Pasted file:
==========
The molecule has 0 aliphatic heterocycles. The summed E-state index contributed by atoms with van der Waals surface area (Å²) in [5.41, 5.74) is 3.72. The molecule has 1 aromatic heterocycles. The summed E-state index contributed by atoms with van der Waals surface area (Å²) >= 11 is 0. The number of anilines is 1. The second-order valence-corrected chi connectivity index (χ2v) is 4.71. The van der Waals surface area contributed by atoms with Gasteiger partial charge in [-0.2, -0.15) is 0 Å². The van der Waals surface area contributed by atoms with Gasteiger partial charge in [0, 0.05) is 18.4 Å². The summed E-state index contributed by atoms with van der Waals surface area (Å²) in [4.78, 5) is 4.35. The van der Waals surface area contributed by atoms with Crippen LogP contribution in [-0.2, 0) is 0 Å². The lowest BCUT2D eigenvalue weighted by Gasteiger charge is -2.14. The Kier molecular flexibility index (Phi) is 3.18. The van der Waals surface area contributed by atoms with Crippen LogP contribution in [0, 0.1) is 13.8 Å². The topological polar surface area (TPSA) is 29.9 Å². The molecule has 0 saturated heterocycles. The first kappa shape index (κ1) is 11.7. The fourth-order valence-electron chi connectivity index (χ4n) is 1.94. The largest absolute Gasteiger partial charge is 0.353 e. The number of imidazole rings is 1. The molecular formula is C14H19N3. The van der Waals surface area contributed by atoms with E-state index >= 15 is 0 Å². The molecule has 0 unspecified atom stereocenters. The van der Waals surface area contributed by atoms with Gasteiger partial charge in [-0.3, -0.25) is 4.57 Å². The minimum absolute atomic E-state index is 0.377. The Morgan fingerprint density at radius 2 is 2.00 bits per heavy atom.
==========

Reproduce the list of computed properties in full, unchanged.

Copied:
The molecule has 0 aliphatic heterocycles. The summed E-state index contributed by atoms with van der Waals surface area (Å²) in [5.41, 5.74) is 3.72. The molecule has 1 aromatic heterocycles. The summed E-state index contributed by atoms with van der Waals surface area (Å²) >= 11 is 0. The number of anilines is 1. The second-order valence-corrected chi connectivity index (χ2v) is 4.71. The van der Waals surface area contributed by atoms with Gasteiger partial charge in [-0.2, -0.15) is 0 Å². The van der Waals surface area contributed by atoms with Gasteiger partial charge in [0, 0.05) is 18.4 Å². The summed E-state index contributed by atoms with van der Waals surface area (Å²) in [4.78, 5) is 4.35. The van der Waals surface area contributed by atoms with Crippen LogP contribution in [-0.2, 0) is 0 Å². The lowest BCUT2D eigenvalue weighted by Gasteiger charge is -2.14. The Kier molecular flexibility index (Phi) is 3.18. The van der Waals surface area contributed by atoms with Crippen LogP contribution in [0, 0.1) is 13.8 Å². The topological polar surface area (TPSA) is 29.9 Å². The molecule has 0 saturated heterocycles. The first kappa shape index (κ1) is 11.7. The fourth-order valence-electron chi connectivity index (χ4n) is 1.94. The largest absolute Gasteiger partial charge is 0.353 e. The number of imidazole rings is 1. The molecular formula is C14H19N3. The van der Waals surface area contributed by atoms with E-state index >= 15 is 0 Å². The molecule has 0 unspecified atom stereocenters. The van der Waals surface area contributed by atoms with Gasteiger partial charge in [-0.3, -0.25) is 4.57 Å². The minimum absolute atomic E-state index is 0.377. The Morgan fingerprint density at radius 2 is 2.00 bits per heavy atom.